Talk:Roberto Clemente

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  • Clemente's baseball career reads like something by Dick Merriwell out of Horatio Alger. Four years ago he was playing amateur softball in Puerto Rico. "I peetch and play shortstop," he said of his early days. "I no play outfield until pro ball." Roberto turned pro in 1952 with Santurce and last year played winter ball for that team with Willie Mays. Herman Franks, Giant coach, was the manager. "Wee-lee May and Herm Frank help me," he answered when I asked him if he had been given special instruction in the game by anyone. "May show me how to field and throw," he added. Did Mays or anyone show him how to hit? "No," he replied, pride in his voice. "I learn to heet myself. Nobody show me."
  • If you think you've seen the best of Roberto Clemente so far in a Pirate uniform, wait until the weather is more to his liking—very hot. "I no play so gut yet," the Puerto Rican star tried to explain yesterday. "Me like hot weather, veree hot. I no run fast cold weather. No get warm in cold. No get warm, no play gut. You see." Clemente likes Forbes Field and Connie Mack Stadium the best of all the parks he's played in but has a strong dislike for Ebbets Field and the Polo Grounds because of the crazy bounces the balls take as they ricochet off the walls.
    • As paraphrased and quoted in "The Scoreboard" by Les Biederman, in The Pittsburgh Press (Friday, June 10, 1955), p. 30
  • Although still hitting the ball hard, Clemente claims he won't be at his best until he plays in mid-summer weather. "I no play so gut yet," he tried to explain recently. "Me like hot weather, veree hot. I no run fast cold weather. No get warm in cold. No get warm, no play gut. You see." Clemente likes Forbes Field because of the spacious playing area in right field but has developed a strong dislike for Ebbets Field and the Polo Grounds since he can't fathom the way the balls ricochet off the walls there.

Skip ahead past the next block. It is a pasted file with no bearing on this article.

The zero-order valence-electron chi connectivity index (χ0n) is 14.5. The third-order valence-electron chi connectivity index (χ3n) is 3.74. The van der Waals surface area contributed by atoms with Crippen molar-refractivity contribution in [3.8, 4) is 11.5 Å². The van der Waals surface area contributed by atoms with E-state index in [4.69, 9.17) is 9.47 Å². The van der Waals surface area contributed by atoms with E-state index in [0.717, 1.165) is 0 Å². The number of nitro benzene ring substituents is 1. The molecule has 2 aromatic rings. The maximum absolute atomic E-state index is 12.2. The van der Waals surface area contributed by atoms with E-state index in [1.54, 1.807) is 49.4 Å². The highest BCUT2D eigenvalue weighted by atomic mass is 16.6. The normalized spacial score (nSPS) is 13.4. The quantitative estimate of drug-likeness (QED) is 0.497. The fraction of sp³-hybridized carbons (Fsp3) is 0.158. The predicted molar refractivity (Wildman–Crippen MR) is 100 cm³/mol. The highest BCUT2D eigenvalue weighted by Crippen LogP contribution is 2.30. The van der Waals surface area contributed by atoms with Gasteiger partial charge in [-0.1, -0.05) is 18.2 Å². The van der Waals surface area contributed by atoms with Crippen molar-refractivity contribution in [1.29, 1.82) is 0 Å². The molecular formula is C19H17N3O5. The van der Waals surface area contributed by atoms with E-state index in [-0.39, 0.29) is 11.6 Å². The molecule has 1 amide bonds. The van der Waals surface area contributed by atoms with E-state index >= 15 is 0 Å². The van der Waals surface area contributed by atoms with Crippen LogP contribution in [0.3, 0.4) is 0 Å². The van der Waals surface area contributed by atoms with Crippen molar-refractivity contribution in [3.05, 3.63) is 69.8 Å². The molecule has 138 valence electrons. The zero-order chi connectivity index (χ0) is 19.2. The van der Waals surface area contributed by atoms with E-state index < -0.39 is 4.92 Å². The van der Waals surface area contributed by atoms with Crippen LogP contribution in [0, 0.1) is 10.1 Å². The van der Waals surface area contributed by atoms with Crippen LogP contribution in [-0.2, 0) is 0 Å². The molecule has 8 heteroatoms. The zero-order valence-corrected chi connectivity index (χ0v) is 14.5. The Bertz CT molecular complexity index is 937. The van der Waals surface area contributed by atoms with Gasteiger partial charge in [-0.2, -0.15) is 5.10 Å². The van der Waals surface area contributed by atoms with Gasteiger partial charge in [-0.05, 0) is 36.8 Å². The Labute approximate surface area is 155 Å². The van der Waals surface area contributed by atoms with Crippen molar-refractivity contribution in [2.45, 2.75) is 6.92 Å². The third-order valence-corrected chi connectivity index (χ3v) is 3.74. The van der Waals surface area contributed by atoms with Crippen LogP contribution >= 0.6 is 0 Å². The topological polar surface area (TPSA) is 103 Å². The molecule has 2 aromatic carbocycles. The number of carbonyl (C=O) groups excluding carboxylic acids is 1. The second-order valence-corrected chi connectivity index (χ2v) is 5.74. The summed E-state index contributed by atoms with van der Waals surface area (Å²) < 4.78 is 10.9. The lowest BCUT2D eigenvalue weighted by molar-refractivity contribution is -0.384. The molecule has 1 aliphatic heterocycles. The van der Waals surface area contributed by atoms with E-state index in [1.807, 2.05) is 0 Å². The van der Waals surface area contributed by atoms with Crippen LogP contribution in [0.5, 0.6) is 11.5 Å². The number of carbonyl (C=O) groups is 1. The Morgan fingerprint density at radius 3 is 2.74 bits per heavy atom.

• As paraphrased and quoted in "Clemente, Early Buc Ace, Says He’s Better in Summer: Puerto Rican Thrills Fans With Throws" by Les Biederman, in The Sporting News (June 29, 1955), p. 26
  • The Pirate rightfielder seems a bit miffed because the new owners of the Santurce team in the Puerto Rican league upped and sold him [to San Juan] when they bought the team this season. "I didn't like the trade," Clemente explained. "Santurce is close to my home town and I like the fans there. They good to me and cheer me all the time. I may not go back. I may work in Pittsburgh."
  • "No, I don't learn the basket catch from Mays," Roberto protested in his marked Puerto Rican accent. "It was Luis (he pronounced it Loo-ee) Olmo and Herman Franks who teach me when I in Dodger chain. That back in 1954 Winter league. Before that, I miss fly ball many time 'cause I try to catch too high," the fragile-looking 175-pounder explained. "But now no drop one ball since I use basket catch." Clemente said Olmo and Franks instructed him to catch the ball about chest high instead of holding his hands outstretched. Later, he said, It became more natural for him to drop his hands even lower, below his waistline. "It work good for me and I juss keep doing it," he said. "It make it more easy for me to throw too, after I make catch."


  • Clemente offers an object lesson in self-discipline to hitters who swish for the seats. The 25-year-old, 173-pound right-handed hitter who finally has won the unqualified praise of George Sisler as an expert batsman, has learned how to subdue the home run urge. "I do not care about home runs," says Clemente, who can hit for distance with the best. "The pitch is always away from me and it is foolish to try to pull this pitch for a home run. The pitcher does not wish it so, and I don't try. I am not foolish. Only in Philadelphia I think maybe I will try for the home run, but I do not think so even in L.A. I make the hits which the pitcher cannot stop, and that is better than striking out and will drive out the pitcher, too."